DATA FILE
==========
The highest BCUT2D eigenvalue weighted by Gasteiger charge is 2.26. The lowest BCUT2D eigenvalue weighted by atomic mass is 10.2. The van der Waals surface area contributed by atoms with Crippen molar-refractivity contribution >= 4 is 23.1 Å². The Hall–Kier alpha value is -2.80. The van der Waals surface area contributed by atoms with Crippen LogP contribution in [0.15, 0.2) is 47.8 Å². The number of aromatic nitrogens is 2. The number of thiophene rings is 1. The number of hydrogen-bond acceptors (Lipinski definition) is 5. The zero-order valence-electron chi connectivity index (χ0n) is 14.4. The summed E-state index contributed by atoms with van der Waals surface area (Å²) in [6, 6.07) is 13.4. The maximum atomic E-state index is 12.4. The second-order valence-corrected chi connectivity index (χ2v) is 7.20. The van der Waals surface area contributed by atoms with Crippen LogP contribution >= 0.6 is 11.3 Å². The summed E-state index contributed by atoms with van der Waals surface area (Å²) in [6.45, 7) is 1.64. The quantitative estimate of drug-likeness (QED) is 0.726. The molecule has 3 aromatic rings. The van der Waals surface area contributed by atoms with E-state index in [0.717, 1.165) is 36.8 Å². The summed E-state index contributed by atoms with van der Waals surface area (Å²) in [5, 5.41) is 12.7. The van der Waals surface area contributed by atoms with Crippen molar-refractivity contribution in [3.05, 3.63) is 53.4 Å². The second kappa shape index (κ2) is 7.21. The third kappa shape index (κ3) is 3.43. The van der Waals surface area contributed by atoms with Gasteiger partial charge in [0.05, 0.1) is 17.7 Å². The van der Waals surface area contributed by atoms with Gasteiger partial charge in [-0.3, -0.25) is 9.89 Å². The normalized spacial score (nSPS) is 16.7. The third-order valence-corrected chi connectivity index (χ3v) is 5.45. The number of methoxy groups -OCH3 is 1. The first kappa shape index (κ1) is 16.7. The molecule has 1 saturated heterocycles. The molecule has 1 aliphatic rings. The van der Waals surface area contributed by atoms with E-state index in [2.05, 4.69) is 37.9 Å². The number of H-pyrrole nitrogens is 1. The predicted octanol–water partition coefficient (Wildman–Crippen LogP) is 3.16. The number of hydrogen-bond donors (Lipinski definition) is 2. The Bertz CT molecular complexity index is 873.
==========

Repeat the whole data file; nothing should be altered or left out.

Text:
The highest BCUT2D eigenvalue weighted by Gasteiger charge is 2.26. The lowest BCUT2D eigenvalue weighted by atomic mass is 10.2. The van der Waals surface area contributed by atoms with Crippen molar-refractivity contribution >= 4 is 23.1 Å². The Hall–Kier alpha value is -2.80. The van der Waals surface area contributed by atoms with Crippen LogP contribution in [0.15, 0.2) is 47.8 Å². The number of aromatic nitrogens is 2. The number of thiophene rings is 1. The number of hydrogen-bond acceptors (Lipinski definition) is 5. The zero-order valence-electron chi connectivity index (χ0n) is 14.4. The summed E-state index contributed by atoms with van der Waals surface area (Å²) in [6, 6.07) is 13.4. The maximum atomic E-state index is 12.4. The second-order valence-corrected chi connectivity index (χ2v) is 7.20. The van der Waals surface area contributed by atoms with Crippen LogP contribution >= 0.6 is 11.3 Å². The summed E-state index contributed by atoms with van der Waals surface area (Å²) in [6.45, 7) is 1.64. The quantitative estimate of drug-likeness (QED) is 0.726. The molecule has 3 aromatic rings. The van der Waals surface area contributed by atoms with E-state index in [0.717, 1.165) is 36.8 Å². The summed E-state index contributed by atoms with van der Waals surface area (Å²) in [5, 5.41) is 12.7. The van der Waals surface area contributed by atoms with Crippen molar-refractivity contribution in [3.05, 3.63) is 53.4 Å². The second kappa shape index (κ2) is 7.21. The third kappa shape index (κ3) is 3.43. The van der Waals surface area contributed by atoms with Gasteiger partial charge in [0.05, 0.1) is 17.7 Å². The van der Waals surface area contributed by atoms with Gasteiger partial charge in [-0.3, -0.25) is 9.89 Å². The normalized spacial score (nSPS) is 16.7. The third-order valence-corrected chi connectivity index (χ3v) is 5.45. The number of methoxy groups -OCH3 is 1. The first kappa shape index (κ1) is 16.7. The molecule has 1 saturated heterocycles. The molecule has 1 aliphatic rings. The van der Waals surface area contributed by atoms with E-state index in [2.05, 4.69) is 37.9 Å². The number of H-pyrrole nitrogens is 1. The predicted octanol–water partition coefficient (Wildman–Crippen LogP) is 3.16. The number of hydrogen-bond donors (Lipinski definition) is 2. The Bertz CT molecular complexity index is 873.